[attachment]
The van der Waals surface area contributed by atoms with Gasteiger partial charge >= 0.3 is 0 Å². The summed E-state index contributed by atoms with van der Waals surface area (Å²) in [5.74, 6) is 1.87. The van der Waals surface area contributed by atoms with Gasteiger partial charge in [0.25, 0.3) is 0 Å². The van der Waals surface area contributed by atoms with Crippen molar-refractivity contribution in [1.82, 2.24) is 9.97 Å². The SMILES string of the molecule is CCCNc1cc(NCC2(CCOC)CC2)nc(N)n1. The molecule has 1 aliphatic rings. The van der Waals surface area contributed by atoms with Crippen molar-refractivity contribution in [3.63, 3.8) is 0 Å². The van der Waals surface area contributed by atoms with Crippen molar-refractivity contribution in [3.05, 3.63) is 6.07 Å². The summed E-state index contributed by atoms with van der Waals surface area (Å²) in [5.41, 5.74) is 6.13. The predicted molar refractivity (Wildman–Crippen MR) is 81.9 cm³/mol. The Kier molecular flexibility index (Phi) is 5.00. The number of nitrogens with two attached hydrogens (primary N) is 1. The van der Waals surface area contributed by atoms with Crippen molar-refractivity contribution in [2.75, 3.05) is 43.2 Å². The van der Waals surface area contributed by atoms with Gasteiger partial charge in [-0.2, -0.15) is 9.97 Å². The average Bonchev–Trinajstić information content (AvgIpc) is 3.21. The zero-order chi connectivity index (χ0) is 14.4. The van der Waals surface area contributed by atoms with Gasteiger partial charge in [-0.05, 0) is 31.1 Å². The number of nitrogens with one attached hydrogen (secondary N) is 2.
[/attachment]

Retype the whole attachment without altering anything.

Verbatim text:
The van der Waals surface area contributed by atoms with Gasteiger partial charge >= 0.3 is 0 Å². The summed E-state index contributed by atoms with van der Waals surface area (Å²) in [5.74, 6) is 1.87. The van der Waals surface area contributed by atoms with Gasteiger partial charge in [0.25, 0.3) is 0 Å². The van der Waals surface area contributed by atoms with Crippen molar-refractivity contribution in [1.82, 2.24) is 9.97 Å². The SMILES string of the molecule is CCCNc1cc(NCC2(CCOC)CC2)nc(N)n1. The molecule has 1 aliphatic rings. The van der Waals surface area contributed by atoms with Crippen molar-refractivity contribution in [3.63, 3.8) is 0 Å². The van der Waals surface area contributed by atoms with Crippen molar-refractivity contribution in [3.05, 3.63) is 6.07 Å². The summed E-state index contributed by atoms with van der Waals surface area (Å²) in [5.41, 5.74) is 6.13. The predicted molar refractivity (Wildman–Crippen MR) is 81.9 cm³/mol. The Kier molecular flexibility index (Phi) is 5.00. The number of nitrogens with two attached hydrogens (primary N) is 1. The van der Waals surface area contributed by atoms with Crippen molar-refractivity contribution in [2.75, 3.05) is 43.2 Å². The van der Waals surface area contributed by atoms with Gasteiger partial charge in [-0.2, -0.15) is 9.97 Å². The average Bonchev–Trinajstić information content (AvgIpc) is 3.21. The zero-order chi connectivity index (χ0) is 14.4. The van der Waals surface area contributed by atoms with Gasteiger partial charge in [-0.05, 0) is 31.1 Å². The number of nitrogens with one attached hydrogen (secondary N) is 2.